Ewan McGregor fishes for compliments with Yemen
As long as you don’t have plans to seriously pursue becoming a fisherman in the desert, Ewan McGregor will charm you in his attempt at this impossible task. Though his latest film, the aptly titled Salmon Fishing in the Yemen, is blithely unconcerned with the gritty details of this aquatic pursuit, the movie portrays an entertaining and inspiring tale of unlikely individuals working together toward an even unlikelier end.
Pie Sisters grab a slice of M Street
There’s only one word fit to describe Pie Sisters: Adorable. Everything about M Street’s newest bakery, from its tale of sisterly success to the miniature “cuppy” pies on display inside the store, is nothing short of gooey and cute.
Critical Voices: Bombay Bicycle Club, A Different Kind of Fix
Despite their young career, the members of the Bombay Bicycle Club have proven themselves worthy of recognition through a rapid-fire series of successful indie albums. Their latest release, A Different Kind of Fix, follows 2010’s Flaws and 2009’s I Had the Blues But I Shook Them Loose, both of which reached the top fifty on the UK Albums Chart. Thankfully, Fix lives up to the standards set by both the band’s previous successes.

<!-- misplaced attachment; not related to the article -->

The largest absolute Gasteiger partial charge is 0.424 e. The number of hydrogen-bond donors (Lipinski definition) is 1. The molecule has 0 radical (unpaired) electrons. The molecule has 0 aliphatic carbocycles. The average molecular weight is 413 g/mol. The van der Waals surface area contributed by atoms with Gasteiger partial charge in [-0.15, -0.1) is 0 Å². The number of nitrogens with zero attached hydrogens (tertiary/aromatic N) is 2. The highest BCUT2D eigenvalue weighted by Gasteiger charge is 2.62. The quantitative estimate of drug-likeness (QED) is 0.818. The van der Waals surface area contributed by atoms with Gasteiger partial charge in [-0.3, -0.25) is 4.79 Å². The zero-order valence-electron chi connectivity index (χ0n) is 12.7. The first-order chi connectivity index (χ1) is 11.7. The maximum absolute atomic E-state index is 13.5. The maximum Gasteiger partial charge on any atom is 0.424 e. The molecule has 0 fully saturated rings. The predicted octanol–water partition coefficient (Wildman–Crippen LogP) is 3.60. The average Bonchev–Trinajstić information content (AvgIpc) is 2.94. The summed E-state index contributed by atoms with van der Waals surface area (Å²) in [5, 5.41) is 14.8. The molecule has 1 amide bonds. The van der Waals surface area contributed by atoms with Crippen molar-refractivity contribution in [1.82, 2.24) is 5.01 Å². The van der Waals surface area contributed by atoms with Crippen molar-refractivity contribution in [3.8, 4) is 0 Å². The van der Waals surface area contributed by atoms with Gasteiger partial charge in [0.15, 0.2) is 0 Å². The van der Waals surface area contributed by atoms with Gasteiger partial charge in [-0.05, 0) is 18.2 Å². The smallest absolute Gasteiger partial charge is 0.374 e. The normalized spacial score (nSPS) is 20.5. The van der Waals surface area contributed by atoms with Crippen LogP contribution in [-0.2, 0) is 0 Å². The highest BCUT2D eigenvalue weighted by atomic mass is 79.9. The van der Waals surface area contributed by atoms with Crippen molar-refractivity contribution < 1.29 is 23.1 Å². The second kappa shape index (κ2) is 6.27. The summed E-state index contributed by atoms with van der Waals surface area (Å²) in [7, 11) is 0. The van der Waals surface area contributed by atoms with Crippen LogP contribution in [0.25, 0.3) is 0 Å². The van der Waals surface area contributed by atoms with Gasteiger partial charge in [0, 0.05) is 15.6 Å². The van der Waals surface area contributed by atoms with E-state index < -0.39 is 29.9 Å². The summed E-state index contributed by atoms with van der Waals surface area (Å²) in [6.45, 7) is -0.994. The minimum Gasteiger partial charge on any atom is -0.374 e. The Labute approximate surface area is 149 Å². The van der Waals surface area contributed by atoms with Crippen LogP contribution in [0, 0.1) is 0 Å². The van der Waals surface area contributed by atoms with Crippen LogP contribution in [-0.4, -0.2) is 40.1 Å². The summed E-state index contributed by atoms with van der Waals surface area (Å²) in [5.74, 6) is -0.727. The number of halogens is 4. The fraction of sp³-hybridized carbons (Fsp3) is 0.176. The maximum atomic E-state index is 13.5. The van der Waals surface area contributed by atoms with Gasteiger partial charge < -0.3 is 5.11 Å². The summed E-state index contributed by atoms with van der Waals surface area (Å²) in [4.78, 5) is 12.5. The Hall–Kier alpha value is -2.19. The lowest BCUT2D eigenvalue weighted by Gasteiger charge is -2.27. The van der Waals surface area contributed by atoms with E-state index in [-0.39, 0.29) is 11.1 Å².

Critical Voices: The Decemberists, Long Live the King
After 2009’s prog-influenced rock opera The Hazards of Love added a sludgy, blues-metal lower end to the Decemberists’ literary indie-folk, the band seems to have settled into a country motif over their last two releases, The King is Dead and the recently released Long Live the King EP. But where the western influences on The King is Dead felt like a natural extension of the Decemberists’ already folky style, Long Live the King seems to be built from awkward outtakes from the album, many of them failing to materialize into fully convincing songs.
Critical Voices: Justice, Audio, Video, Disco
Do you ever wish you could return to the straightforward goals and limited social interaction of an old-school arcade? If so, the French electro-house duo Justice may have created the album for you. With an overwhelming ‘80s vibe, the band’s second album, Audio, Video, Disco, is crafted mostly from the sounds of the synthesized background music of our video game-playing youth. But while its resemblance to the Pacman anthem may excite quarter machine wizards, the album’s eternally retro quality is frustratingly inconclusive. Though its synthy nostalgia might strike a sentimental chord, its artistic value is significantly less certain.
Critical Voices: The Kooks, Junk of the Heart
Loyal fans of British indie darlings The Kooks will thoroughly appreciate their third album, Junk of the Heart, an album teeming with the upbeat, whimsical music that made their first two efforts hits. But where Junk succeeds in melodies, its cynical lyrics are an unwanted change to the group’s trademark buoyant subject matter.